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Myanmar: When The General Speaks You Still Jump
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August 20, 2013: In the last week the three month old peace deal with Kachin rebels broke down as Kachin rebels fought with pro-government Kachin militias. There were several clashes and peace has not yet been restored. These outbreaks may have been caused by feuds within the Kachin community. Back in May peace talks with the Kachin tribal rebels finally succeeded with both sides agreeing to end two years of renewed fighting. The Kachin had ended a 17 year truce with the government in 2011 because the Chinese economic projects in tribal areas were causing major problems for the tribal peoples. The Chinese had found it more productive to work in the shadows, where bribes and threats could be used more effectively. This favored the ethnic Burmese and screwed the tribes. China tried to ignore the tribal unrest in northern Burma so that Chinese economic projects (hydroelectric dams, mines and pipelines) could proceed. This did not work once the Kachin rebelled again. The subsequent fighting caused thousands of casualties and over 100,000 refugees. The peace deal is meant to handle tribal complaints and allow some of the Chinese projects to go forward. This is a triumph of hope over experience as the ethnic Burmese and Chinese tend to stick it to the tribes eventually. The government insists it won’t go that way this time because of the new democratic government in Burma and the ability of world media to watch what happens in the tribal areas.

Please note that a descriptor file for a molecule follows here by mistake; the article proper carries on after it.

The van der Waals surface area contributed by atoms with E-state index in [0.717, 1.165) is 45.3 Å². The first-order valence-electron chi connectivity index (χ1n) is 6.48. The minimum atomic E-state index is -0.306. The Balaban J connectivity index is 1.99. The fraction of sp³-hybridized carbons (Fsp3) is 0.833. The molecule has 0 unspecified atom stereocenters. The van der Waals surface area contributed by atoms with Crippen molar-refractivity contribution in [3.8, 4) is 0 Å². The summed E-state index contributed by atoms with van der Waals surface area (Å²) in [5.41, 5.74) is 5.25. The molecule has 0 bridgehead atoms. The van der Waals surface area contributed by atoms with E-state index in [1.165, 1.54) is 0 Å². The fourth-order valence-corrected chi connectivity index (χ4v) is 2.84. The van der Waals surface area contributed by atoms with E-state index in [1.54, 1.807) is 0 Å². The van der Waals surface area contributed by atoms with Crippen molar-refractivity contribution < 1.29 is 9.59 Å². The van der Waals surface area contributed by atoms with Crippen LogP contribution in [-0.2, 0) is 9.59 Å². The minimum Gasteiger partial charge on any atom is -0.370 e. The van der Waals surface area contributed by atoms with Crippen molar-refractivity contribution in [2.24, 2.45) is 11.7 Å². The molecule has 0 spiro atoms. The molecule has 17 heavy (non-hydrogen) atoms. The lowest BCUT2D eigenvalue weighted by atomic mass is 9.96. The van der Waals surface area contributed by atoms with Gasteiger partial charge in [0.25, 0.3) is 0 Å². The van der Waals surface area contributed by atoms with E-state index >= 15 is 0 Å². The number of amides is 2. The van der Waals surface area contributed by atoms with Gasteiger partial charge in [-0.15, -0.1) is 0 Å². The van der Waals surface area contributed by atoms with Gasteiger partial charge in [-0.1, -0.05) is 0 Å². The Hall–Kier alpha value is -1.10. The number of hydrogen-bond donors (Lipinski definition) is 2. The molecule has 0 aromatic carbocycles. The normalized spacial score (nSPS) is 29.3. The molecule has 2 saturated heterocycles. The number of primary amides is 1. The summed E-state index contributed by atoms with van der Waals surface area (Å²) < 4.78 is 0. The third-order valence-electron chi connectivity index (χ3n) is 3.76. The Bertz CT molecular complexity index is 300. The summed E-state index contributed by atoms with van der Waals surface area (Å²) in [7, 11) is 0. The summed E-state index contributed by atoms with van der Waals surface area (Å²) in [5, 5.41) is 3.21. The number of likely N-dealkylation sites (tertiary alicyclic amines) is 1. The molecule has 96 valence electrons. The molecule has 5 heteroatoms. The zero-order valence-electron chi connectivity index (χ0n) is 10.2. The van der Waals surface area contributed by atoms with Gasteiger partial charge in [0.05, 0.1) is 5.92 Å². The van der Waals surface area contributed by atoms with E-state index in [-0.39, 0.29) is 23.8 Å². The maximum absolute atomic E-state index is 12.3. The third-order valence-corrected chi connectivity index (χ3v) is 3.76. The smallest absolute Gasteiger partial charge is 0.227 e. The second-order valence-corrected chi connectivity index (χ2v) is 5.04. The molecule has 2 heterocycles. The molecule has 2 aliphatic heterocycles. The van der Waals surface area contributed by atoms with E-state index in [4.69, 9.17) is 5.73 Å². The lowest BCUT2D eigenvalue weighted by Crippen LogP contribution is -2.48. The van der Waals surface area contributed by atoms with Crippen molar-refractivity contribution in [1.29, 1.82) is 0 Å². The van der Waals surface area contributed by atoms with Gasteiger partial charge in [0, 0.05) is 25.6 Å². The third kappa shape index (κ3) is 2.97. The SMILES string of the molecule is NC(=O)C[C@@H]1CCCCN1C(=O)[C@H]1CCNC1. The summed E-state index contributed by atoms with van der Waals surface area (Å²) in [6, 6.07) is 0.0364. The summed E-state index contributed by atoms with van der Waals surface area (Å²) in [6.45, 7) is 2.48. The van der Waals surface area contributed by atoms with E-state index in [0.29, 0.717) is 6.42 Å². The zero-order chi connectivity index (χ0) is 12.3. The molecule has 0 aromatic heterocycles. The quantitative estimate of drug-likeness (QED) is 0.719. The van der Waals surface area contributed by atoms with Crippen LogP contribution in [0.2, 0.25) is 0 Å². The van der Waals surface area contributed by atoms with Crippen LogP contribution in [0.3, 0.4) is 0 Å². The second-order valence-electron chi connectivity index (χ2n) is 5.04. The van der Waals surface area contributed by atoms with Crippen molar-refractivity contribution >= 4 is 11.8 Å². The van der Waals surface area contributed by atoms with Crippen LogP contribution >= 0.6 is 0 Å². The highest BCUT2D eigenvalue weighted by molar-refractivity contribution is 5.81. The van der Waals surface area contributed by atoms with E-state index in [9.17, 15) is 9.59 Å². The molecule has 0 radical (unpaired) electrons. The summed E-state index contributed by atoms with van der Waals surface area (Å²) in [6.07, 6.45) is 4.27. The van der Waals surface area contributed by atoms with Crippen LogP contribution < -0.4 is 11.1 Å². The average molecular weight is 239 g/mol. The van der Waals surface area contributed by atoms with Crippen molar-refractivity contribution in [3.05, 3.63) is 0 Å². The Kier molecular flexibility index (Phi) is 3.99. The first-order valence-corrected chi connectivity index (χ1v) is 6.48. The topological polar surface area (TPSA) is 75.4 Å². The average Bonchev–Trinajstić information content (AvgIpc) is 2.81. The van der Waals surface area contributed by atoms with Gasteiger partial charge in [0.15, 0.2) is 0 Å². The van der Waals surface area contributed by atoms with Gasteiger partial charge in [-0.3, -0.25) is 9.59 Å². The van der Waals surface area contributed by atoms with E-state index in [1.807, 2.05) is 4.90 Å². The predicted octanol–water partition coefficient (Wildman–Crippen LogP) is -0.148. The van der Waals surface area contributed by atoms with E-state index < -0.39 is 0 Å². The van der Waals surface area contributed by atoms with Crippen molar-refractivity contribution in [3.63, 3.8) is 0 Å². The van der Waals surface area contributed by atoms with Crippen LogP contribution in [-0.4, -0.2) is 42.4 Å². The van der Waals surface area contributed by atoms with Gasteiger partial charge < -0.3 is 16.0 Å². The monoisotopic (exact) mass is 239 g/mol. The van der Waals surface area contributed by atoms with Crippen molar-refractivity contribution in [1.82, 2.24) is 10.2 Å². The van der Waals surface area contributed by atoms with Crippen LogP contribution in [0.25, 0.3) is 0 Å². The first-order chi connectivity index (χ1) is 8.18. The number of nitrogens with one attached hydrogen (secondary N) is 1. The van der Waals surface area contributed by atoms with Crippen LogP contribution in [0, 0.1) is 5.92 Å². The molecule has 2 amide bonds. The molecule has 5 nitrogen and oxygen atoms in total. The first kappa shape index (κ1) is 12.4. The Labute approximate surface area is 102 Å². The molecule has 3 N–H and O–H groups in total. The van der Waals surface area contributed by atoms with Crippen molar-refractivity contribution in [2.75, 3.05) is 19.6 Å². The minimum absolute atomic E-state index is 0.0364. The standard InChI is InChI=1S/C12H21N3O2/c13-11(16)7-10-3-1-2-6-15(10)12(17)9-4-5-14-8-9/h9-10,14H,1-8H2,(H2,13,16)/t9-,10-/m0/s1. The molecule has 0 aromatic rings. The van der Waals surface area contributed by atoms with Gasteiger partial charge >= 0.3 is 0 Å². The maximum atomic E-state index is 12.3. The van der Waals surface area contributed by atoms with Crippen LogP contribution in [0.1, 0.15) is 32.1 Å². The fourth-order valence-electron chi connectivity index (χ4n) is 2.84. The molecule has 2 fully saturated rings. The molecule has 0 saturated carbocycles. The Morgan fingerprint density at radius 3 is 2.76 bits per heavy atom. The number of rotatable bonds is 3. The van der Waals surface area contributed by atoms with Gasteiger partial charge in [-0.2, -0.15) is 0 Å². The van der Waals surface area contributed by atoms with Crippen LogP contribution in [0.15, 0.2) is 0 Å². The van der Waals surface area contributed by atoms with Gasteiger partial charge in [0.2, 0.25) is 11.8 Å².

The government has reached an agreement on new trade deals with China. This is important for the economy, as China is the strongest economic force in the region and a neighbor. China wants to develop northern Burma but the people living up there (including some tribes that are ethnic cousins of the Chinese) are not so sure that will work for them. The corruption of the ethnic Burmese politicians down south tends to create situations where everyone does well except the people of the north. This is no secret up north and the main reason why the fighting continues up there. Meanwhile, China invests in the south as well, and most of the foreign tourists are now from China.

Despite increasing foreign pressure, the government refuses to suppress radical Buddhist groups. Radical Buddhists back restrictions on Moslems in Burma and accuse Moslems of being intolerant and supporters of terrorism. Most Burmese appear to agree with this and that has led to more violence between Buddhists and Moslems. Many of the attacks were directed at Moslem religious schools, which tend to produce Islamic terrorists wherever they operate.

August 16, 2013: Just across the Indian border an Indian Army convoy was attacked by a remote control bomb. There were no injuries, although some vehicles were damaged. The Indians believe this was the result of Indian tribal rebels reacting against Indian efforts to shut down rebel camps in Burma. Recently India has shut the border crossings to Burma or opened them only with intensive searches. The Burmese government has agreed to crack down on Indian rebels hiding in Burma but has not assigned a lot of personnel to search for those camps.